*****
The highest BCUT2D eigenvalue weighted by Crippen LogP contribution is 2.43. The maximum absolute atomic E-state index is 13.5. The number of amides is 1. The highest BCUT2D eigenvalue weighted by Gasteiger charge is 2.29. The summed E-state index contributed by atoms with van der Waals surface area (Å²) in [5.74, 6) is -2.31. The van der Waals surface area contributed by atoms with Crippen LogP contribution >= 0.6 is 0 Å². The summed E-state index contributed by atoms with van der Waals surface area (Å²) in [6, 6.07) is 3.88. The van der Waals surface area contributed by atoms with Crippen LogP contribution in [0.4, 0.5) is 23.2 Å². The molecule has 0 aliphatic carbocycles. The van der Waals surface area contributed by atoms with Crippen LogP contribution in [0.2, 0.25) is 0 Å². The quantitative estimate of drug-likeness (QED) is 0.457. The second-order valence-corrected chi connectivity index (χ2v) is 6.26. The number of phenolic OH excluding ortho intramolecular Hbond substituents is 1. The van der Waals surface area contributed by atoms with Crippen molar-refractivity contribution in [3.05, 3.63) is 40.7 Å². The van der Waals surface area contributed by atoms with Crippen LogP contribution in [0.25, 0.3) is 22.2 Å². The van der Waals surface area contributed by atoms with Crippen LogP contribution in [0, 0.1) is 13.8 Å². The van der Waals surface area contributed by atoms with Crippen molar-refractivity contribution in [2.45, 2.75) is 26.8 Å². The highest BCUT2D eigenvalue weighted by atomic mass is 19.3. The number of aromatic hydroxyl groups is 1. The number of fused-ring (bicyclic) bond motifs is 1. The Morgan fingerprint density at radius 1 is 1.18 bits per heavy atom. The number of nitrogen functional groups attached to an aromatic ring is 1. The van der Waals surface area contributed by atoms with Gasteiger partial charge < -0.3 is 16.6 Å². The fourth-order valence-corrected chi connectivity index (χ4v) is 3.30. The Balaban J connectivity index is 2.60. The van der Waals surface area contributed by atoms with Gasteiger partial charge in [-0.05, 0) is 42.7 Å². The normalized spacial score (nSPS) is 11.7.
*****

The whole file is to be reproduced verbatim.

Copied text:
The highest BCUT2D eigenvalue weighted by Crippen LogP contribution is 2.43. The maximum absolute atomic E-state index is 13.5. The number of amides is 1. The highest BCUT2D eigenvalue weighted by Gasteiger charge is 2.29. The summed E-state index contributed by atoms with van der Waals surface area (Å²) in [5.74, 6) is -2.31. The van der Waals surface area contributed by atoms with Crippen LogP contribution >= 0.6 is 0 Å². The summed E-state index contributed by atoms with van der Waals surface area (Å²) in [6, 6.07) is 3.88. The van der Waals surface area contributed by atoms with Crippen LogP contribution in [0.4, 0.5) is 23.2 Å². The molecule has 0 aliphatic carbocycles. The van der Waals surface area contributed by atoms with Crippen LogP contribution in [0.2, 0.25) is 0 Å². The quantitative estimate of drug-likeness (QED) is 0.457. The second-order valence-corrected chi connectivity index (χ2v) is 6.26. The number of phenolic OH excluding ortho intramolecular Hbond substituents is 1. The van der Waals surface area contributed by atoms with Crippen molar-refractivity contribution in [3.05, 3.63) is 40.7 Å². The van der Waals surface area contributed by atoms with Crippen LogP contribution in [0.25, 0.3) is 22.2 Å². The van der Waals surface area contributed by atoms with Crippen LogP contribution in [0, 0.1) is 13.8 Å². The van der Waals surface area contributed by atoms with Crippen molar-refractivity contribution in [2.45, 2.75) is 26.8 Å². The highest BCUT2D eigenvalue weighted by atomic mass is 19.3. The number of aromatic hydroxyl groups is 1. The number of fused-ring (bicyclic) bond motifs is 1. The Morgan fingerprint density at radius 1 is 1.18 bits per heavy atom. The number of nitrogen functional groups attached to an aromatic ring is 1. The van der Waals surface area contributed by atoms with Gasteiger partial charge < -0.3 is 16.6 Å². The fourth-order valence-corrected chi connectivity index (χ4v) is 3.30. The Balaban J connectivity index is 2.60. The van der Waals surface area contributed by atoms with Gasteiger partial charge in [-0.05, 0) is 42.7 Å². The normalized spacial score (nSPS) is 11.7.